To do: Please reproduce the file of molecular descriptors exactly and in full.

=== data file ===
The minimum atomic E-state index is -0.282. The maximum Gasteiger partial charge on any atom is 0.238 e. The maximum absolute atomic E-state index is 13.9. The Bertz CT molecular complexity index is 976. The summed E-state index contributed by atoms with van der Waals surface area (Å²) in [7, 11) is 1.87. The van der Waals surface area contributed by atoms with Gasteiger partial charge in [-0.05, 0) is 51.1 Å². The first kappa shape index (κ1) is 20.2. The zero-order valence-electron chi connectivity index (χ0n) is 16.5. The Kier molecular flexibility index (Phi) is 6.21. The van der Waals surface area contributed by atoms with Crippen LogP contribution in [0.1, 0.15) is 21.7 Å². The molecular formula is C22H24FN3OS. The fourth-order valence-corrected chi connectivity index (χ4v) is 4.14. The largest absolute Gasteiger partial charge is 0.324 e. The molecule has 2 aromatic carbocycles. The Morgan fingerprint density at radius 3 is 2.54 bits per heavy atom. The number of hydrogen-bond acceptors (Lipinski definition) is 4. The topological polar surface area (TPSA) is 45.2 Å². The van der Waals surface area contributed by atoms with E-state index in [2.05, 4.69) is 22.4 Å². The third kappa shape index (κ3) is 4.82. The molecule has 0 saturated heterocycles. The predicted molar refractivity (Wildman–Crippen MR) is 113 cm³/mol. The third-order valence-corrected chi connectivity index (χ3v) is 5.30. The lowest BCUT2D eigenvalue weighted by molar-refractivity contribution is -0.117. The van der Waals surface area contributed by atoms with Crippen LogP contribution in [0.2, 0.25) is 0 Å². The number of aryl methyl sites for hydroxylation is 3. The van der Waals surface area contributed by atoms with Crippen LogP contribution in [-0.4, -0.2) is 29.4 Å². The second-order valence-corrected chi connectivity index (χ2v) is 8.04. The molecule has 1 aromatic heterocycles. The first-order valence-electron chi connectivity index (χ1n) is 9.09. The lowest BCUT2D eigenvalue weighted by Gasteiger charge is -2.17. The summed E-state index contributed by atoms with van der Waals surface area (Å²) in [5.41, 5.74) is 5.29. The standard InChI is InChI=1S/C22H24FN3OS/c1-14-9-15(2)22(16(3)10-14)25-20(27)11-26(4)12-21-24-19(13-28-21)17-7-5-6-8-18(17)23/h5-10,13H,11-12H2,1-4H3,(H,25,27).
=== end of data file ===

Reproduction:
The minimum atomic E-state index is -0.282. The maximum Gasteiger partial charge on any atom is 0.238 e. The maximum absolute atomic E-state index is 13.9. The Bertz CT molecular complexity index is 976. The summed E-state index contributed by atoms with van der Waals surface area (Å²) in [7, 11) is 1.87. The van der Waals surface area contributed by atoms with Gasteiger partial charge in [-0.05, 0) is 51.1 Å². The first kappa shape index (κ1) is 20.2. The zero-order valence-electron chi connectivity index (χ0n) is 16.5. The Kier molecular flexibility index (Phi) is 6.21. The van der Waals surface area contributed by atoms with Crippen LogP contribution in [0.1, 0.15) is 21.7 Å². The molecular formula is C22H24FN3OS. The fourth-order valence-corrected chi connectivity index (χ4v) is 4.14. The largest absolute Gasteiger partial charge is 0.324 e. The molecule has 2 aromatic carbocycles. The Morgan fingerprint density at radius 3 is 2.54 bits per heavy atom. The number of hydrogen-bond acceptors (Lipinski definition) is 4. The topological polar surface area (TPSA) is 45.2 Å². The van der Waals surface area contributed by atoms with E-state index in [2.05, 4.69) is 22.4 Å². The third kappa shape index (κ3) is 4.82. The molecule has 0 saturated heterocycles. The predicted molar refractivity (Wildman–Crippen MR) is 113 cm³/mol. The third-order valence-corrected chi connectivity index (χ3v) is 5.30. The lowest BCUT2D eigenvalue weighted by molar-refractivity contribution is -0.117. The van der Waals surface area contributed by atoms with Crippen LogP contribution in [0.2, 0.25) is 0 Å². The number of aryl methyl sites for hydroxylation is 3. The van der Waals surface area contributed by atoms with Crippen LogP contribution in [-0.4, -0.2) is 29.4 Å². The second-order valence-corrected chi connectivity index (χ2v) is 8.04. The molecule has 1 aromatic heterocycles. The first-order valence-electron chi connectivity index (χ1n) is 9.09. The lowest BCUT2D eigenvalue weighted by Gasteiger charge is -2.17. The summed E-state index contributed by atoms with van der Waals surface area (Å²) in [5.41, 5.74) is 5.29. The standard InChI is InChI=1S/C22H24FN3OS/c1-14-9-15(2)22(16(3)10-14)25-20(27)11-26(4)12-21-24-19(13-28-21)17-7-5-6-8-18(17)23/h5-10,13H,11-12H2,1-4H3,(H,25,27).